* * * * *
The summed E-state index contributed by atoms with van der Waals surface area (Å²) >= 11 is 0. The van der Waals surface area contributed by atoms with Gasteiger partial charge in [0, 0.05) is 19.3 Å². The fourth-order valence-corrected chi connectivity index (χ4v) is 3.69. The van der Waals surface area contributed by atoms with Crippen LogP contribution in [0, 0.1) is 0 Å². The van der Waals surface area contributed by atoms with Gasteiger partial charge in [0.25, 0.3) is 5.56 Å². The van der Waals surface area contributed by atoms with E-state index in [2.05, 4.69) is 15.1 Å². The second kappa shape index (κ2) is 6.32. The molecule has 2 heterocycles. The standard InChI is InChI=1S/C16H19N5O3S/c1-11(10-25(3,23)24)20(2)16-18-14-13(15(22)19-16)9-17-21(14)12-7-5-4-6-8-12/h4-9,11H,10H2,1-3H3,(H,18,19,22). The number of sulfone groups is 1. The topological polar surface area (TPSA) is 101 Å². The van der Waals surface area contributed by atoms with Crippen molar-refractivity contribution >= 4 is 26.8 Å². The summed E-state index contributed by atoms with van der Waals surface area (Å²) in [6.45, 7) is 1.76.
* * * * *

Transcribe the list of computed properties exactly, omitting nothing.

The summed E-state index contributed by atoms with van der Waals surface area (Å²) >= 11 is 0. The van der Waals surface area contributed by atoms with Gasteiger partial charge in [0, 0.05) is 19.3 Å². The fourth-order valence-corrected chi connectivity index (χ4v) is 3.69. The van der Waals surface area contributed by atoms with Crippen LogP contribution in [0, 0.1) is 0 Å². The van der Waals surface area contributed by atoms with Gasteiger partial charge in [0.25, 0.3) is 5.56 Å². The van der Waals surface area contributed by atoms with E-state index in [2.05, 4.69) is 15.1 Å². The second kappa shape index (κ2) is 6.32. The molecule has 2 heterocycles. The standard InChI is InChI=1S/C16H19N5O3S/c1-11(10-25(3,23)24)20(2)16-18-14-13(15(22)19-16)9-17-21(14)12-7-5-4-6-8-12/h4-9,11H,10H2,1-3H3,(H,18,19,22). The number of sulfone groups is 1. The topological polar surface area (TPSA) is 101 Å². The van der Waals surface area contributed by atoms with Crippen molar-refractivity contribution >= 4 is 26.8 Å². The summed E-state index contributed by atoms with van der Waals surface area (Å²) in [6.45, 7) is 1.76.